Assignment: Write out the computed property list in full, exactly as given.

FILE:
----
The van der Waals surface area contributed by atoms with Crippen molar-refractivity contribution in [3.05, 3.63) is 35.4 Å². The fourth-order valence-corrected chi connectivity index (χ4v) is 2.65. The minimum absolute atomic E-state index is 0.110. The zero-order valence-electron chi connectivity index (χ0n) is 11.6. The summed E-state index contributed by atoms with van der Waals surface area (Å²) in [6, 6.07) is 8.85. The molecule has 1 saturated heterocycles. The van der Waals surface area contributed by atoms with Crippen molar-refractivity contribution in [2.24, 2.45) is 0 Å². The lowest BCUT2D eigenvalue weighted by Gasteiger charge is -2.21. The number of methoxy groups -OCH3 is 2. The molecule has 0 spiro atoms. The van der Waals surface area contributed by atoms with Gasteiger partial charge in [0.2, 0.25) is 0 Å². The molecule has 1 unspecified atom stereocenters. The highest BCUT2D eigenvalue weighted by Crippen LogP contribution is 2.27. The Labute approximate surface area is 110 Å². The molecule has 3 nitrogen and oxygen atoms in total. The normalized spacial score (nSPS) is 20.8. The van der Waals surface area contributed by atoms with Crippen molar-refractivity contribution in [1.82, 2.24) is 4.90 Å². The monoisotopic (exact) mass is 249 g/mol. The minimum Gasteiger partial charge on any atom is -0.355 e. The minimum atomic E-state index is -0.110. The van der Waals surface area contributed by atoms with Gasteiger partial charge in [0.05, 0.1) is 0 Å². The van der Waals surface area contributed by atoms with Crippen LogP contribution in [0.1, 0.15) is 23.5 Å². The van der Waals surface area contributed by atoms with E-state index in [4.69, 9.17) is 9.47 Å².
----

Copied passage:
The van der Waals surface area contributed by atoms with Crippen molar-refractivity contribution in [3.05, 3.63) is 35.4 Å². The fourth-order valence-corrected chi connectivity index (χ4v) is 2.65. The minimum absolute atomic E-state index is 0.110. The zero-order valence-electron chi connectivity index (χ0n) is 11.6. The summed E-state index contributed by atoms with van der Waals surface area (Å²) in [6, 6.07) is 8.85. The molecule has 1 saturated heterocycles. The van der Waals surface area contributed by atoms with Crippen molar-refractivity contribution in [2.24, 2.45) is 0 Å². The lowest BCUT2D eigenvalue weighted by Gasteiger charge is -2.21. The number of methoxy groups -OCH3 is 2. The molecule has 0 spiro atoms. The van der Waals surface area contributed by atoms with Gasteiger partial charge in [0.2, 0.25) is 0 Å². The molecule has 1 unspecified atom stereocenters. The highest BCUT2D eigenvalue weighted by Crippen LogP contribution is 2.27. The Labute approximate surface area is 110 Å². The molecule has 3 nitrogen and oxygen atoms in total. The normalized spacial score (nSPS) is 20.8. The van der Waals surface area contributed by atoms with Crippen molar-refractivity contribution in [1.82, 2.24) is 4.90 Å². The monoisotopic (exact) mass is 249 g/mol. The minimum Gasteiger partial charge on any atom is -0.355 e. The minimum atomic E-state index is -0.110. The van der Waals surface area contributed by atoms with Gasteiger partial charge in [0.05, 0.1) is 0 Å². The van der Waals surface area contributed by atoms with Crippen LogP contribution in [0.1, 0.15) is 23.5 Å². The van der Waals surface area contributed by atoms with E-state index in [4.69, 9.17) is 9.47 Å².